In the 1940s and 50's, production wooden boxes were produced for airline travel using a new material -- plywood.

Then in the 1970s, the airlines began selling fiberglass (not plastic) "Sky Kennels" produced by Doskocil (now called Petmate) which could only be bought directly from the airlines (they were not sold in stores or by mail).  Sky kennels were produced through the 1980s until they were replaced by injection-molded plastic crates.

The local Petco shelves.

Today's injected-molded crates made by Sky Kennel or Vari Kennel are now lighter, sturdier, and more secure than previous models, and have become the backbone of not only pet travel, but night time pet containment.

Saturday, November 26, 2011

A Bad Idea for 70 Years

From the Jan, 1941 issue of Popular Science comes this idea that has crippled people, killed dogs, and resulted in endless amounts of canine confusion:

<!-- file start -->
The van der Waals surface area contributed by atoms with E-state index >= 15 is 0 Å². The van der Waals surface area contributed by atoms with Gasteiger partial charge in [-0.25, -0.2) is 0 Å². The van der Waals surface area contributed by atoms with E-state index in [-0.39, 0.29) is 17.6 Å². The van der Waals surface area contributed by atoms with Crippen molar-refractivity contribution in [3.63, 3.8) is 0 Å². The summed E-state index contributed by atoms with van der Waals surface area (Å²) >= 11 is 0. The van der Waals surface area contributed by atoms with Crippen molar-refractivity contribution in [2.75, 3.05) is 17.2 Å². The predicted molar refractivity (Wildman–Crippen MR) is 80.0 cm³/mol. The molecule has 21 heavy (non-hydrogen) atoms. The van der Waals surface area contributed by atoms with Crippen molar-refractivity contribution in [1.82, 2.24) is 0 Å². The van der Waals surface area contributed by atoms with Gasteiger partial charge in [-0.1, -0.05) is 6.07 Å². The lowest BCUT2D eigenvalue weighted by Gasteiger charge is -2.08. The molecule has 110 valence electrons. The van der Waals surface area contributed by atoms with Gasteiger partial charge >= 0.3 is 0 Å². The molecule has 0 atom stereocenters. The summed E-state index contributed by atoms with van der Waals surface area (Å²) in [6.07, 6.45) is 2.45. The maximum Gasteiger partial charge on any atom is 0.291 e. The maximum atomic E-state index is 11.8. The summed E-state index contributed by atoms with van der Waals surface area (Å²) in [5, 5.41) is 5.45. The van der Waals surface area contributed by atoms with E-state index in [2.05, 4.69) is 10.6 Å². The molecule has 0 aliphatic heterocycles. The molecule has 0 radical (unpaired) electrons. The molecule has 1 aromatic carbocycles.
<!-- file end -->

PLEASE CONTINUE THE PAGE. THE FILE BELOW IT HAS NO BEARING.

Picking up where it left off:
Click to enlarge.

Wrench Rhetoric

I came across the calendar picture, above, and just a little earlier in the day I had sent someone a link to a post in which I had talked a bit about monkey wrenches.

It turns out I talk about wrenches a lot:
  • June 5, 2011: "[A]s a general rule I am not one to encourage the use of dogs as a wrench to tighten just any loose nut."
  • June 17, 2010:  "Dogs have been around a long time, and a few of us have owned dogs for more than 10 years. Use common sense. Observe. Read. Go slow. Remember that one wrench does not fit every nut."
  • March 11, 2010:  "[I]f you have a dog that is phobic, or is routinely ripping into another dog (or your child or wife) then the girls at PetSmart might not be the right wrench for that nut."
  • March 8, 2010:  "An e-collar is like a monkey wrench; it appears to be a useless and thuggish tool you will never need, right up until the minute you need it, and then its use becomes both transparent and necessary."